- In addition to advising the Federal Open Market Committee (FOMC) on market developments and likely responses by the markets to specific Fed monetary policy decisions, the market's chief acts as a point person when the Fed needs to intervene during periods of market turmoil.
- According to the Journal, in his role at Goldman Sachs, Mr. Dudley frequently advised Goldman's traders on how to react to economic news.
4. Dudley Actually Named to Handle That Thing in Brooklyn by Fed
Good lord, what a load of gibberish all that stuff above was. Open market account? Chief manager? Market turmoil? What?
- Look, think of the Fed as like The Sopranos. Ben Bernanke is basically Tony Soprano.
- Now, the Federal Reserve has two main offices, one at Satriale's Pork Store and the other at the Bada Bing Club. The FOMC usually meets at the Bada Bing while the Federal Reserve as a whole hangs out at Satriale's.
- So, say Phil Leotardo, who is acting head of the Lupertazzi family while Johnny "Sack" Sacrimoni does time, decides to whack one of Tony's crew members, Vito Spatafore.
- This is like China selling dollars to diversify its forex reserves.
- Because Vito was a good earner for Tony, there has to be some kind of retaliation. Otherwise, competitors (like the European Central Bank, for example) will think they can do whatever the hell they want.
- So Tony calls a meeting at the Bada Bing and is advised by his consigliere Silvio "Sil" Dante (the equivalent of Federal Reserve Vice Chairman Donald Kohn) to blow up one of the Lupertazzi bookmaking operations in Brooklyn (read: stoke inflation fears and mechanically pick up the slack in the market by buying or selling bonds to maintain the appearance of control over monetary policy and short-term interest rates).
- Here is where Dudley comes in. Now Tony (Bernanke) can't physically go out and blow up the Lupertazzi bookmaking joint. He's the boss, after all. So instead Tony gets Paulie Walnuts, the equivalent of Dudley, one of his soldiers, to arrange to have the joint blown up.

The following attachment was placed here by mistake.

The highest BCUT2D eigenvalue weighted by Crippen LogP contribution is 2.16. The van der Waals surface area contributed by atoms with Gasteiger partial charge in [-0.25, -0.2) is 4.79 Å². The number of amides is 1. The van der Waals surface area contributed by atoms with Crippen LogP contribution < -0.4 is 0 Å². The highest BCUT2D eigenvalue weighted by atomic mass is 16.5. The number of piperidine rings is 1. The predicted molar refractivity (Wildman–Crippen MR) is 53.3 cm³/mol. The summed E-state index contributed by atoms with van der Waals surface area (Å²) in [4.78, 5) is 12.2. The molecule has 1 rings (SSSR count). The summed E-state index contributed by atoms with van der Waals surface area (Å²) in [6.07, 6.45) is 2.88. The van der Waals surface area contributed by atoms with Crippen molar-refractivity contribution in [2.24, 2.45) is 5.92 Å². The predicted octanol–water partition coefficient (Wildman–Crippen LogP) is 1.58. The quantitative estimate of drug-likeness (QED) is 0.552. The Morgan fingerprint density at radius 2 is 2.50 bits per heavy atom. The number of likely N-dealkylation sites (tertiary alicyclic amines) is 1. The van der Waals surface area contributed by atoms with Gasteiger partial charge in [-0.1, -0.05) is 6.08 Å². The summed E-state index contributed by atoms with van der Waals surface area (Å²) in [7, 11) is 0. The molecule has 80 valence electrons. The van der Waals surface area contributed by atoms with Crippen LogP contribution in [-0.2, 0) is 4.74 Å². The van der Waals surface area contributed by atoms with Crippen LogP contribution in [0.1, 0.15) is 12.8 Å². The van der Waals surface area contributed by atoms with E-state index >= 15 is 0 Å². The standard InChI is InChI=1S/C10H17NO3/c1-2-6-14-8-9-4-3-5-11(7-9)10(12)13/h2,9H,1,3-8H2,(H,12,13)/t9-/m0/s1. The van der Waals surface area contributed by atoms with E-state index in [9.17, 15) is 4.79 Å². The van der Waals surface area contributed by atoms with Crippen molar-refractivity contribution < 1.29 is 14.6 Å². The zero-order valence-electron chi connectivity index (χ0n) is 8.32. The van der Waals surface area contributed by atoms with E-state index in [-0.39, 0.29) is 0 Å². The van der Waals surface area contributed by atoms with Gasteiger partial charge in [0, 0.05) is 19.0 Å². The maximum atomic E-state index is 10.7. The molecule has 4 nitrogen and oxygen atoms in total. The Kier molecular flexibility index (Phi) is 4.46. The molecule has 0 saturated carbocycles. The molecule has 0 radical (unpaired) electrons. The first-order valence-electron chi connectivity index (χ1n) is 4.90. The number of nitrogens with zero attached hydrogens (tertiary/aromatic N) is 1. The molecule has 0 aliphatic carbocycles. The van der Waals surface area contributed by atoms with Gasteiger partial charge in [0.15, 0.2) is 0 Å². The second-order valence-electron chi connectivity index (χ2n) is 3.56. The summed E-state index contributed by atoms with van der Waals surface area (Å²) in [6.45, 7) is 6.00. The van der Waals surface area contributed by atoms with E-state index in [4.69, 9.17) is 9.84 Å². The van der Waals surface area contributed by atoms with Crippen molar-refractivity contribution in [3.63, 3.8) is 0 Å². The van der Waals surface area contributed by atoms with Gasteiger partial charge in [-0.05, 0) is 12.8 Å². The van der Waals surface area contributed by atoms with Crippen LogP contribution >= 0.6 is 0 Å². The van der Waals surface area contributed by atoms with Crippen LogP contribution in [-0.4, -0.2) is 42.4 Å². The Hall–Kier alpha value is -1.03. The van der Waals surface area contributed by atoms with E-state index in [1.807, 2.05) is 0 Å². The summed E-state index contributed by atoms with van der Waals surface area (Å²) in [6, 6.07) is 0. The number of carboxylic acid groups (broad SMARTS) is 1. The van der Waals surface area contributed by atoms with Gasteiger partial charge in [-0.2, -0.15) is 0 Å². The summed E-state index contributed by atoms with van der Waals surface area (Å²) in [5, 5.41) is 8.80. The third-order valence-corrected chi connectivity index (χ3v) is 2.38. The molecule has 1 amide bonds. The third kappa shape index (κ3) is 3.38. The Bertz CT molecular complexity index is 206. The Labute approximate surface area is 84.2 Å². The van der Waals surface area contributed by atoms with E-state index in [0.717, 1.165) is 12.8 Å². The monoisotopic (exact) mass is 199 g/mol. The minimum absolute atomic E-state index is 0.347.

- This is a very loose analogy, of course.
5. 4Q GDP Boosted by TV Catchphrase Compilation
The TV Land cable network has compiled a list of the 100 greatest catchphrases in TV, according to the Associated Press.
- TV Land cable network (The TV Cable Network About Cable TV!) will air a countdown special, "The 100 Greatest TV Quotes & Catch Phrases," over five days starting Dec. 11.
- According to TV Land, noteworthy TV catchphrases include: "Dyn-o-mite" (J.J., "Good Times"), "I know nothing!" (Sgt. Schultz, "Hogan's Heroes"), "Let's be careful out there" (Sgt. Esterhaus, "Hill Street Blues") and "Whatchoo talkin' 'bout, Willis?" (Arnold Drummond, "Diff'rent Strokes").
- Separately, and coincidentally, Minyanville has compiled a few of the worst TV catchphrases of all time; quotes and sayings that, for whatever reason, simply failed to catch on in the popular imagination of television viewers.
- Among the worst TV Catchphrases of all time: "That's not mustache wax, Mrs. Romano." (Schneider, "One Day at a Time"), "Let's do this doggie style!" (Jonathan Chase, "Manimal"), "Hey pollack!" (Earl Bunker, "All in the Family: The Next Generation").